There was a time when Australian films came into vogue here in the
United States. Films like PICNIC AT HANGING ROCK, BREAKER MORANT,
GALLIPOLLI and PROOF introduced American cineastes to such performers as
Mel Gibson, Jack Thompson, Hugo Weaving and Russell Crowe and directors like
Philip Noyce, Bruce Beresford and Jocelyn Moorehouse. Then Hollywood poached
a lot of the talent and the renaissance of the Australian cinema slowed. Fewer
and fewer homegrown product was released theatrically in the U.S. Here in New
York City, we’d be lucky to see a gem like LANTANA or other movies like
JAPANESE STORY or SWIMMING UPSTREAM, but they became rarer. One
such rarity is the thriller WOLF CREEK, a crackling good yarn replete with
startling imagery, strong performances and even a sense of humor (albeit
WOLF CREEK is loosely inspired by several cases wherein travelers in
Australia mysteriously disappeared. (The film engendered some controversy
Down Under when the film’s distributor was asked to delay its release until
after the trial of Bradley John Murdoch who is accused of murdering British
tourist Peter Falconio. Murdoch’s trial began in October 2005 and, as of this
writing, was still ongoing. Writer-director Greg McLean has pointed out that
the film is based on several cases, although the media has jumped on some
similarities to the Falconio case.)
McLean’s tale centers on a pair of British women, the plucky Liz Hunter
(Cassandra Magrath) and the quieter Kristy Earl (Kestie Morassi), who are on
holiday in Australia. Enjoying the beaches and just out for a good time, the
women eventually meet handsome native Ben Mitchell (Nathan Phillips) who
agrees to drive them to Wolf Creek National Park to see a meteor crater.
In spite of having a girlfriend back home in Sydney, Ben begins a tentative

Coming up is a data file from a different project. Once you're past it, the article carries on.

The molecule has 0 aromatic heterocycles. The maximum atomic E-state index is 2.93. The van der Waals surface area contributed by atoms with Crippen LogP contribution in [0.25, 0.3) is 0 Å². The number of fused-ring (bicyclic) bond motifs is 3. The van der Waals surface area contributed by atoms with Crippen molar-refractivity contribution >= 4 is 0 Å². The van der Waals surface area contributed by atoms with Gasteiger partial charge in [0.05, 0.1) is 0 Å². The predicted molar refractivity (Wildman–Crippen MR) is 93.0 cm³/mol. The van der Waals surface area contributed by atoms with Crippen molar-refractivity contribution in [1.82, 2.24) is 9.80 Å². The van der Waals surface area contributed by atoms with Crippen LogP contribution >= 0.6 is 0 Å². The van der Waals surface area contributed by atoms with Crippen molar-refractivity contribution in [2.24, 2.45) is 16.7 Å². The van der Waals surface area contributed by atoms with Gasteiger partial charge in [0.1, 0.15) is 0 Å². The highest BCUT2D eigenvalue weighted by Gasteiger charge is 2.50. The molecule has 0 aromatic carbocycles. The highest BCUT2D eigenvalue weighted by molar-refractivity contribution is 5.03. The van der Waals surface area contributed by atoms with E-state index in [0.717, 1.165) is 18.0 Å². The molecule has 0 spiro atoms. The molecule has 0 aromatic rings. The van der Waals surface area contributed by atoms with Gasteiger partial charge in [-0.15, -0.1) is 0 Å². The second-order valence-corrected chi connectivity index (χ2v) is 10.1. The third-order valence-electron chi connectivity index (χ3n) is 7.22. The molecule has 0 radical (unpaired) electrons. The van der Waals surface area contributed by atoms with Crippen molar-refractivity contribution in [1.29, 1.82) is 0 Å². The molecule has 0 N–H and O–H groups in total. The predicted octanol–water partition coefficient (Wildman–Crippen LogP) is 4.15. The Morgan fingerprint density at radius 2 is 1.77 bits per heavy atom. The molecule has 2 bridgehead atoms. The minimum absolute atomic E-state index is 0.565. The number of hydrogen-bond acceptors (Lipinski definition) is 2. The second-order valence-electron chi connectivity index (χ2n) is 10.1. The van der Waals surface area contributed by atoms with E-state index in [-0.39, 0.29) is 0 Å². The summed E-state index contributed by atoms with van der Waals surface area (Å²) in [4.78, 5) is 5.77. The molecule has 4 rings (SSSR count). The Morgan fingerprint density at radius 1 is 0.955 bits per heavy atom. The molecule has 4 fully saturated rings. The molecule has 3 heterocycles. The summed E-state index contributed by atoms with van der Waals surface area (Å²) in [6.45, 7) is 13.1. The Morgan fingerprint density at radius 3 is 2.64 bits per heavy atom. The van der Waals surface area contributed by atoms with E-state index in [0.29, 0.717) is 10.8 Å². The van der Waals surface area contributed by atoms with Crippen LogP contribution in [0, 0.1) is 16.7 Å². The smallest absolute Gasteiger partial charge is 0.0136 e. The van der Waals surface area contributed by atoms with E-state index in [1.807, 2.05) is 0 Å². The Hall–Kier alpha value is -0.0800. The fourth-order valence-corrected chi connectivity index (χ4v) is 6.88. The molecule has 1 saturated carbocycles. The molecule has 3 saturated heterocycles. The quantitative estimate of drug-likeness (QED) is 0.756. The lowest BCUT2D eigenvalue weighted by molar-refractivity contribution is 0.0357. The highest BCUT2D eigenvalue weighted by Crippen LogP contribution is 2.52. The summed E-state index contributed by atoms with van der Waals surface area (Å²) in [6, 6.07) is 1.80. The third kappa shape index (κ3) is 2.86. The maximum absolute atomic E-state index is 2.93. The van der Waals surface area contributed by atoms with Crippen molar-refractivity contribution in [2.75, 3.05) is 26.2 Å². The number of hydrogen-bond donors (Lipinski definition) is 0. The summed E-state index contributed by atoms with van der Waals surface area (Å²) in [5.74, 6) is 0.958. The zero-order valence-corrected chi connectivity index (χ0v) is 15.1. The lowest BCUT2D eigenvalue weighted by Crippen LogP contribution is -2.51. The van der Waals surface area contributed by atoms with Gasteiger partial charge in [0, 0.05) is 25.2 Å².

flirtation with Liz. After a brief stop to fuel their car, the trio eventually makes
it to the crater where things begin to get dicey. As it is getting dark, the car
won’t start. Fearful of being stranded in this remote area, the three welcome
the arrival of Mick (John Jarratt), a strange but seemingly innocuous local who
offers them a tow and a place to stay. Anyone who has ever seen a horror film
knows that things won’t go smoothly but I certainly won’t spoil the plot.
Suffice it to say that things take an unexpected turn and the tension ratchets
up with each subsequent scene.
In his feature debut as writer and director, McLean clearly has studied
the best of the genre. He knows how to slowly build tension. The early
sequences that introduce the characters allow the audience time to get
to know them and sympathize with them. These are not just cardboard
cutouts being moved around by a director to service a plot. The audience
gets to know the trio fairly well. Despite seeming to be a party animal, Ben
has a moral code where women are concerned. For her take-charge front,
Liz has a sentimental side shown in her growing attraction to Ben. Kristy
shows sensitivity and concern for her girlfriend. Once they fall into a perilous
situation, the audience is caught up in their struggles to survive.
I have to give special props to Jarratt for creating the character of Mick.
Back when I was first studying film in college, my instructor called attention
to Jarratt along with Mel Gibson, Lewis Fitz-Gerald, and Bryan Brown, among
others. The actor has enjoyed a fruitful career Down Under but never cracked
the international market, so it was something of a surprise to find him in this
film. His performance is particularly chilling, in part because it is quite different
from his other work.
Beautifully shot by cinematographer Will Gibson, WOLF CREEK takes
the classic elements of the genre – a handful of characters, an isolated setting,
a deranged killer – and twists them into a shocking and scary film.
MPAA Rating: Not rated
Running time: 99 mins.
Viewed at the Broadway Screening Room
|© 2005 by C. E. Murphy. All Rights Reserved.